Cellulose in plant cell walls are synthesized as crystalline microfibrils with diameters of 3-4 nm and lengths of around 1-10 μm. These microfibrils are known to be the backbone of cell walls, and their multiscale three-dimensional organization plays a critical role in cell wall functions including plant growth and recalcitrance to degradation. The mesoscale organization of microfibrils over a 1-100 nm range in cell walls is challenging to resolve because most characterization techniques investigating this length scale suffer from low spatial resolution, sample preparation artifacts, or inaccessibility of specific cell types. Here, we report a sum frequency generation (SFG) study determining the mesoscale polarity of cellulose microfibrils in intact plant cell walls. SFG is a nonlinear optical spectroscopy technique sensitive to the molecular-To-mesoscale order of noncentrosymmetric domains in amorphous matrices. However, the quantitative theoretical model to unravel the effect of polarity in packing of noncentrosymmetric domains on SFG spectral features has remained unresolved. In this work, we show how the phase synchronization principle of the SFG process is used to predict the relative intensities of vibrational modes with different polar angles from the noncentrosymmetric domain axis. Applying this model calculation for the first time and employing SFG microscopy, we found that cellulose microfibrils in certain xylem cell walls are deposited unidirectionally (or biased in one direction) instead of the bidirectional polarity which was believed to be dominant in plant cell walls from volume-Averaged characterizations of macroscopic samples. With this advancement in SFG analysis, one can now determine the relative polarity of noncentrosymmetric domains such as crystalline biopolymers interspersed in amorphous polymer matrices, which will open opportunities to study new questions that have not been conceived in the past.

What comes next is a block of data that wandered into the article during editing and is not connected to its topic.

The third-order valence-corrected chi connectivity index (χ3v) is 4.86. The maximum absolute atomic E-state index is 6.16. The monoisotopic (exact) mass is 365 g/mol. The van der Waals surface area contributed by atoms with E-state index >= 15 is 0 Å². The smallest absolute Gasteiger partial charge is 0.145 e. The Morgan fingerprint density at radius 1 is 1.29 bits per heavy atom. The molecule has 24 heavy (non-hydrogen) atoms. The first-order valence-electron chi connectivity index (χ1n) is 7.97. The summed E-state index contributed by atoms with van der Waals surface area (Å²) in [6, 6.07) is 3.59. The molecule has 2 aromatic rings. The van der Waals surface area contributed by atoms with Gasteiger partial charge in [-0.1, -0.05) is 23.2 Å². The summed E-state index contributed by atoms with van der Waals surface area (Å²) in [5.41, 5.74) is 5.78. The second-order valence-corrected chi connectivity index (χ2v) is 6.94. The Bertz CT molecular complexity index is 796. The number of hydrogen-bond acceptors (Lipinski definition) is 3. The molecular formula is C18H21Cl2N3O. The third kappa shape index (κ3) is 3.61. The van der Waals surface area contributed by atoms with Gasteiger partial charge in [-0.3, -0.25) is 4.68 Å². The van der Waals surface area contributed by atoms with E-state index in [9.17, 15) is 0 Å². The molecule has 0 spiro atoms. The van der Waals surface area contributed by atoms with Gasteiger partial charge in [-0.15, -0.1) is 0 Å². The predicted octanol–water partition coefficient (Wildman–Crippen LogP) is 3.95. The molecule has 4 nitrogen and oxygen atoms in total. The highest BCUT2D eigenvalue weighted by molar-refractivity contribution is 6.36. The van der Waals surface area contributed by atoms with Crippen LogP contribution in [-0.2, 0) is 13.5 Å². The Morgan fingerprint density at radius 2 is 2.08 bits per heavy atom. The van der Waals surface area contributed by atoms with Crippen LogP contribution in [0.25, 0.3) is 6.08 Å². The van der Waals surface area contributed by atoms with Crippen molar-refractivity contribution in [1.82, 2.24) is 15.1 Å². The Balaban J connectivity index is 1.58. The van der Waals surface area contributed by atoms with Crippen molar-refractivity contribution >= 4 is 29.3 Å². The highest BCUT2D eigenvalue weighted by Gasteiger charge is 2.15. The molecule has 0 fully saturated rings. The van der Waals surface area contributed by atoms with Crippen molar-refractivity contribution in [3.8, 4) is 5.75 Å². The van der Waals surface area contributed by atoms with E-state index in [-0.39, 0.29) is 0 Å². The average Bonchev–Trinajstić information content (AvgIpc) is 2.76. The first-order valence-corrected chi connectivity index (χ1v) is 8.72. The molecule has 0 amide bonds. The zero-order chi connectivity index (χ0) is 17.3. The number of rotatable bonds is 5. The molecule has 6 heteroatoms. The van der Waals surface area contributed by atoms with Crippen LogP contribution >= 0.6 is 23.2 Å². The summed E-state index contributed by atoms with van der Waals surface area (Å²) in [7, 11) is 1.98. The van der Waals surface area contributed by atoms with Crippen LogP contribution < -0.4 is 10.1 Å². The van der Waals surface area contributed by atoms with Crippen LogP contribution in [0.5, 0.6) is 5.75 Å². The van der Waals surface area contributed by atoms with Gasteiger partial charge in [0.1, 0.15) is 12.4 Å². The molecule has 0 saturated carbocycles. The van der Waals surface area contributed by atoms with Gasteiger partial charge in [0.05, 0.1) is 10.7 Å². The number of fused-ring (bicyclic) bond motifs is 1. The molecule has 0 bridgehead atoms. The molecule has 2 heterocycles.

All Science Journal Classification (ASJC) codes
- Physical and Theoretical Chemistry
- Surfaces, Coatings and Films
- Materials Chemistry